1964 AFL Champion Buffalo Bills

To the casual football fan, the legacy of the Buffalo Bills is that of a four time Super Bowl participant that lost them consecutively, or OJ Simpson and what later became of his life with a double murder trial.  Yet a further look into the legacy of MY beloved Buffalo Bills and you’ll find out about Robert Kalsu: The only professional football player to give his life serving his country in the Vietnam War.  You will also find that in the AFL, the Buffalo Bills came within a game of becoming a THREE-PEAT champion…and one of the most powerful champions in history.

Well when you think of the AFL you think of wide open offenses and high scoring football games.  It was the wild west up until this defensive mountain rose up to stop the onslaught of points.  It happened in Buffalo. Joe Collier developed a 4-3 defense that took advantage of cocking defensive end Tom Day #88 in the gap between the center and guard.  This was later made famous by Joe Greene and the Pittsburgh Steelers a decade later….yet I digress

A  solid front four that stopped the run with big Tom Sestak #70 that could get after the quarterback.  This team believed in roughing up the quarterback with safety blitzes the first to do so, George Saimes was the AFL pioneer with this tactic. Furthermore this was the first team to employ the bump and run tactics at cornerback, not the Oakland Raiders, in Charley Warner and Butch Byrd.

Byrd was arguably the best cornerback in Bills history and maybe the best in AFL history. He was 6-1 215 lbs, or 1 inch shorter and same weight as Hall of Fame linebacker Jack Ham a decade later. He punished receivers at the line of scrimmage yet could swoop in and pick off quarterbacks, leading the league with 7 interceptions.  Along with Mike Stratton, this defense sent 3 to the Pro Bowl and MLB Harry Jacobs should have gone.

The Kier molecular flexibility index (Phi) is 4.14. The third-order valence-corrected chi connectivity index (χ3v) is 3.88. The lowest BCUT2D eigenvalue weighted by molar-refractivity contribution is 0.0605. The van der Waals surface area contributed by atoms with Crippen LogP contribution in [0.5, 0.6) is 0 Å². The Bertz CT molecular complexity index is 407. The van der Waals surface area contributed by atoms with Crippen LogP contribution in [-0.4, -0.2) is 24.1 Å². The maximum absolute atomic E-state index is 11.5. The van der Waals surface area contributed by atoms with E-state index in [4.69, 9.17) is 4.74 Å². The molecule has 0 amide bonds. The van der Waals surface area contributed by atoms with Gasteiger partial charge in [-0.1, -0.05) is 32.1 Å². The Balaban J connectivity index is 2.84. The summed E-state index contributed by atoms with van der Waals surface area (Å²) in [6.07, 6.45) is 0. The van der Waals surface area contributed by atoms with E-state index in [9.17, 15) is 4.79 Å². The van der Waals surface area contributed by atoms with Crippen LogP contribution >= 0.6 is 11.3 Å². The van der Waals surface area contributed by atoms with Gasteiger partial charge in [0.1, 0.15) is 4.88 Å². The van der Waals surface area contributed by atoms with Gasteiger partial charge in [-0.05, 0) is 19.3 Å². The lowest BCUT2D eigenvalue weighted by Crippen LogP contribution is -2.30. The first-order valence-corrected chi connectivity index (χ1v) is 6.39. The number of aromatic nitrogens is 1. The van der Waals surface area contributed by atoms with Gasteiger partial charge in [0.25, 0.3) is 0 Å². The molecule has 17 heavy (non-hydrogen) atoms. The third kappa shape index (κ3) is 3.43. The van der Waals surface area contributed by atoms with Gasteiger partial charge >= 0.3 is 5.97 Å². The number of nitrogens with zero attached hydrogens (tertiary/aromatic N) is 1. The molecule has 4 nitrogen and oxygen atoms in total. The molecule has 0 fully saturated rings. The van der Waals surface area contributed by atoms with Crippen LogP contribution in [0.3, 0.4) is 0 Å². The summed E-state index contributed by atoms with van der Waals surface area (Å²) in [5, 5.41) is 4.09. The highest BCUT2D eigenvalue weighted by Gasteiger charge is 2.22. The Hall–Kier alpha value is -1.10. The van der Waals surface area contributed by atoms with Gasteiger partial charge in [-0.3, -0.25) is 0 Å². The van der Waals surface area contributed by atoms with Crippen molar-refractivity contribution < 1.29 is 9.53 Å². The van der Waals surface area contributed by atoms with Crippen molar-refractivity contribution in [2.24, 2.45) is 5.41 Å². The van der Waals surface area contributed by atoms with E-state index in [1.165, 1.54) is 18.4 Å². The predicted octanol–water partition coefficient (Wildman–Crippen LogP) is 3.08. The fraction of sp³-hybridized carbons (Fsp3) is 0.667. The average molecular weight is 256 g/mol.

On offense, the late Jack Kemp was quarterback yet the fuel to this team was Cookie Gilchrist.  Cookie ran for 948 yards and was the game closer when they needed to run the ball at the end of games.  He was the AFL version of Jim Brown with his power and speed.  Kemp had arrived a season before when he was placed on injured reserve by the San Diego Chargers.

Lamonica hands off to Cookie.

There was some technicality that kept him from returning to the San Diego Chargers and the Bills were off and running.  Gilchrist and Daryle Lamonica (yes Oakland “The Mad Bomber”) each ran for 6 TDs in the regular season while Elbert “Wheels” Dubenion was the deep threat catching passes for 1,139 yards and 10TDs. Jack Kemp led a steady ball control offense and was a Pro Bowl performer in 1964 with Gilchrist, Dubenion, and TE Ernie Warlick.  They went 12-2 in the regular season and the two games they lost were by a combined 9 points.  Going into the 1964 AFL Championship they would have to take on the defending Champion Chargers.  How strong were they??

Buffalo AFL Championship Trophies

If you take a look back to 1963, the Chargers nearly became the first team in pro football to have two 1,000 yard rushers in Paul Lowe (1,010 yds) and Keith Lincoln (826 yds).  They teamed with Hall of Fame WR Lance Alworth and ancient Tobin Rote, who was Jack Kemp’s backup, to roar to the AFL Title with a 51-10 pasting of the Boston Patriots. The widest margin of victory during the 10 years of the AFL for a championship game.  The following year the team transitioned into John Hadl as the starting QB and with a bullseye on their back returned to the ’64 championship game. Only this time they had to travel to Buffalo’s War Memorial Stadium.